Yes, I will be a fool and play Flight of the Falcon eventually. Just… Just when I hate myself a little less.
At the same time, this adherence to just following Luke’s journey as a Jedi is this game’s biggest weak point. This game is short. Not short in the sense previous titles in the Game Boy Abyss were - this ain’t 30 minutes long or anything, but the fact is that, assuming you’re a player of any decent skill, you’ll probably blow through Apprentice of the Force in two or three hours flat. Think about it - sure, we follow Luke through the entirety of Episode IV, so that chunk of the game feels just fine. But Luke is only directly the focal point for around… I dunno, half of Episode V and VI. This leads to us seeing very little of what actually happens in V, which results in most of the movie being presented as escaping Hoth, training on Dagobah, and fighting through Bespin - which I’ve gotta say, felt like it was half the game on it’s own. Just endless, endless corridors full of the same Stormtroopers, but with more frustrating platforming to accommodate Luke’s expanded skillset. This problem continues in Episode VI, where we only see Luke’s scenes set on Tatooine and Endor, making the whole thing feel truncated and drawn out at the same time. This game is, on average, around three hours long, and it only really stretches to that point by stretching out huge sections that pass in moments in the movies.
Also, they cut out Luke fighting in the Battle of Hoth. Hoth is like, the coolest part of any of those movies, and we know they have the ability to make these ship-based fights, so where the hell is my Battle of Hoth!?
(I know this is a GBA website, but y’all should really play Shadows of the Empire on the N64. Seriously, that is an underlooked game.)
Now, I love me some good ‘ol GBA skung sound effects and music. As I’ve said before, devs didn’t have a lot to work with, but despite those limitations, we’ve had some pretty good tracks, right? I think of Crash Bandicoot: The Huge Adventure, perfectly emulating the originals, or the insanely comfy beats of Swordcraft Story. And yes, Apprentice of the Force does have some tracks that made me break a smile… but perhaps not for the right reasons. I’m sorry, but the soundtrack of this game swings from outright bad, to genuinely hysterically funny. It’s weird as all hell, but I honestly think despite it’s variance in quality, I’m kinda happier about it, if that makes sense? Seriously, the opening, iconic Star Wars theme sounds like a bunch of cats meowing the intro. It’s fucking insane (in a non-prejorative way). I just wish the game would resume songs after the instanced battle sequences, since you’ll just end up hearing the same start of the song over and over again.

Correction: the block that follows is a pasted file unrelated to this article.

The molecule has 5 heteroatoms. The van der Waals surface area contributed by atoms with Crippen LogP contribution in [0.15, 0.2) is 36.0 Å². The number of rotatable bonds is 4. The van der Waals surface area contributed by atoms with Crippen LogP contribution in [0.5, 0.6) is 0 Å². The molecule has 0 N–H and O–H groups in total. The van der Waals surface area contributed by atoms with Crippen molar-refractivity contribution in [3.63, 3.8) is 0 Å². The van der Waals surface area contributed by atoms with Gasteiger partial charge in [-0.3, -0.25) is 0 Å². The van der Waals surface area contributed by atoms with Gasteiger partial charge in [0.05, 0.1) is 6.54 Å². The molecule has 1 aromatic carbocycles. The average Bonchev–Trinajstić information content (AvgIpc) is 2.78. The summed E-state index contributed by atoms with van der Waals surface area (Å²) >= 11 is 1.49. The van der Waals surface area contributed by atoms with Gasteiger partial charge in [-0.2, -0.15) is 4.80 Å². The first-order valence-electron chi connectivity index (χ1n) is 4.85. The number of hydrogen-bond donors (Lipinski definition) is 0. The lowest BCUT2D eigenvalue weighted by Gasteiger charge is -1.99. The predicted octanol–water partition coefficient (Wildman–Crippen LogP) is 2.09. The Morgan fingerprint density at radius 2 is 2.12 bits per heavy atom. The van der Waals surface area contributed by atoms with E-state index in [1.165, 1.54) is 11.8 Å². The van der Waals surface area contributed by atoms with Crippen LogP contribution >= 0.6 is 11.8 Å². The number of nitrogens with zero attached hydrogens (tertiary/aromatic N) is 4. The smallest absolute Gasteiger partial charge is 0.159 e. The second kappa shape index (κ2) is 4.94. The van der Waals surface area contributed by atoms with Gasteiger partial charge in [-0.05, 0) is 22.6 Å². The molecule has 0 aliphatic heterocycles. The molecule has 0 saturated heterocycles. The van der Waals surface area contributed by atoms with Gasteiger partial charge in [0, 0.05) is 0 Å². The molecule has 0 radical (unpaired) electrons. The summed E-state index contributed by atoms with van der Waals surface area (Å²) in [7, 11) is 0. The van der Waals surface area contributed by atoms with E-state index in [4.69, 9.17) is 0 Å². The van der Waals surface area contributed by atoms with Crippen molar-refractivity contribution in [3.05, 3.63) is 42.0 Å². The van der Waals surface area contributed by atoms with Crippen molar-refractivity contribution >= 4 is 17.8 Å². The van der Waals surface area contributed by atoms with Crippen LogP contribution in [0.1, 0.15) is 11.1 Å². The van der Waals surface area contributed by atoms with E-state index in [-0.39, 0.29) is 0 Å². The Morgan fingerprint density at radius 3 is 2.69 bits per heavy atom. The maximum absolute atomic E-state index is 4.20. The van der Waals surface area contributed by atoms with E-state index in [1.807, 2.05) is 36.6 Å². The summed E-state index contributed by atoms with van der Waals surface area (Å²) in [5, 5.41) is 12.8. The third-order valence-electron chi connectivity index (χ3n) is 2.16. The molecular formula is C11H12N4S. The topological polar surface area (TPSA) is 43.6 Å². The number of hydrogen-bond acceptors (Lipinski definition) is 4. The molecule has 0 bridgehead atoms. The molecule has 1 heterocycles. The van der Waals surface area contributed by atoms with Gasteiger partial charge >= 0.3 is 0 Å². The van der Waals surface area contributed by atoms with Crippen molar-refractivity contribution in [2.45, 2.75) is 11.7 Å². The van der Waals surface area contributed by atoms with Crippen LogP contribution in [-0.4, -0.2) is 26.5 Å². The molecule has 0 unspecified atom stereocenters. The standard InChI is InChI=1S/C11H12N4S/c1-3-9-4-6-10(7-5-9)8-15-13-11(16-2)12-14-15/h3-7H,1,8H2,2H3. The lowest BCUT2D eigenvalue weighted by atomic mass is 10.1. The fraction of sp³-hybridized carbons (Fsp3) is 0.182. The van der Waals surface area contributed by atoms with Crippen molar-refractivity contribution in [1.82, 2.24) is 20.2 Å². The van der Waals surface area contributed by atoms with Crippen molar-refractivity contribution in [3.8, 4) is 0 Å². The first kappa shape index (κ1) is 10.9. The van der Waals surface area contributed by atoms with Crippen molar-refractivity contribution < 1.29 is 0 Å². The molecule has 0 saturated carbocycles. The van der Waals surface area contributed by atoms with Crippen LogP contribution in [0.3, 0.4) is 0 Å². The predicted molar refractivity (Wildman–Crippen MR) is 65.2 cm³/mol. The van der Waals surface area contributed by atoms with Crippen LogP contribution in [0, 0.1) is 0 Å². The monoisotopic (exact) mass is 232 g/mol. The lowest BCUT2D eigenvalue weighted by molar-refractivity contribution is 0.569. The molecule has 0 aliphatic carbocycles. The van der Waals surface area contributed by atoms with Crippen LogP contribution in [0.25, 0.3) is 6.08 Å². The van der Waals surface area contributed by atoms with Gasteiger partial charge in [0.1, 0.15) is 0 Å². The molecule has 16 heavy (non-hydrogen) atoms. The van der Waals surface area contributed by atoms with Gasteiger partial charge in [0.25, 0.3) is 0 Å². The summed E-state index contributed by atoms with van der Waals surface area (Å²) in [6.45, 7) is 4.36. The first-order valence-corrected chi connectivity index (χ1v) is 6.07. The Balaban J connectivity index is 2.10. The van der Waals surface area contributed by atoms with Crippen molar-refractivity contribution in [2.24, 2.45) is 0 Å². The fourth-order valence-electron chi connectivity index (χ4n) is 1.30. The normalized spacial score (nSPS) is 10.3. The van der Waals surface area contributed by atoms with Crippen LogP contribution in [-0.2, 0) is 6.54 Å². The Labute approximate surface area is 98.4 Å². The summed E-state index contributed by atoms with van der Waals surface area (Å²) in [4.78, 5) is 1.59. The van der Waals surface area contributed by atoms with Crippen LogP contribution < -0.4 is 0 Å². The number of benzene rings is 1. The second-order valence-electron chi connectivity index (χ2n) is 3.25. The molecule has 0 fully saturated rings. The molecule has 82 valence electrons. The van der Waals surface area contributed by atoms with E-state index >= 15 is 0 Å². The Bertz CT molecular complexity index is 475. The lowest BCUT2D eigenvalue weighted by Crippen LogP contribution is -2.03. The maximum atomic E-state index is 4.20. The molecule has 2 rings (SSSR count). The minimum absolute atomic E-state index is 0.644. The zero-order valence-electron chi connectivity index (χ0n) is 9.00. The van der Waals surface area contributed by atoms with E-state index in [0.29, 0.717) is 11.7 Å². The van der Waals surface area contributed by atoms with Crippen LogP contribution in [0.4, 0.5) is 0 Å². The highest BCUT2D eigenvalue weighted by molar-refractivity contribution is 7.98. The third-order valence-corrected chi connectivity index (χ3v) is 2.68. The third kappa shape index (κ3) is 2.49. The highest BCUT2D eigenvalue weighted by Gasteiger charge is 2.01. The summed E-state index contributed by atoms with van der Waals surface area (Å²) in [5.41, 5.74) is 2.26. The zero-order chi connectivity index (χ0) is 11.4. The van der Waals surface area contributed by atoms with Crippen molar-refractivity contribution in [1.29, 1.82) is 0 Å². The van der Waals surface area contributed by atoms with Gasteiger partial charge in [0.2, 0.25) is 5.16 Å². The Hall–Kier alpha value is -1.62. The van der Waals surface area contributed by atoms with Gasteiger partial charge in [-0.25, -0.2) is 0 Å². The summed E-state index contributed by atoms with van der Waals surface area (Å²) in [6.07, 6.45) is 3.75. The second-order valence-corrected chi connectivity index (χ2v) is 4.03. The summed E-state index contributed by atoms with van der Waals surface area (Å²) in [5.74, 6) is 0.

One thing I will praise is the game’s graphics. Whilst the general art direction is fine, the character models look kinda fantastic for the Game Boy Advance. They’re a little heavy on the pixels, but these are some really, really solid, fluid 3D models for the characters. The model’s, pulled from Ubisoft of-the-time flagship series Prince of Persia, are consistently, fantastically animated across Luke and all the friends and villains he comes across. Other sections of the game, like the vehicle sections, generally look pretty good, but I was really caught off guard by how great the actual animation work was. Hats off, Ubifsoft, in this regard.
I’m glad I played Apprentice of the Force. It’s one of those games I’ve been wanting to play through, to put to bed thoughts of just wondering ‘what could’ve been’ if I’d had the chance to play the whole thing. Is Apprentice of the Forth anything special? No, not particularly. It’s a generally all-around average affair from start to finish, but its albeit repetitive gameplay is fun enough, and with the fact this game is only a few hours long, it’s unlikely you’ll get too bored of it by the end. Coupled with some notably skuing audio and genuinely impressive graphics, and a few alternate play styles that break up the monotony, even for a few minutes, Apprentice of the Force absolutely is worth a play. From what I’ve seen, Star Wars didn’t do too well on the GBA, and Apprentice of the Force is one of the better entries on the list. That, uh, doesn’t really bode well, considering how middle of the road this game was. We’ll get to those one day, perhaps next May. But as it stands; if you’re a fan of Star Wars, and looking for one of the lesser known titles, give this one a shot - it’s not the most memorable, but it must’ve done something right to stick in my head for the better part of two decades.
Thank you so much for reading my review of Star Wars Trilogy: Apprentice of the Force! I took an impromptu week off last week, since I was just going through some stuff and did not have the energy nor willpower to do a game that week. Next week, I’ll hopefully be taking a look at one of the weird single-player titles that the Sims released on the GBA; The Sims’ Bustin’ Out! As always, you can shoot me an email to request a game for me to play at firstname.lastname@example.org , or you can find me on Twitter @Lemmy7003. Thanks so much for reading, and I’ll see you next time!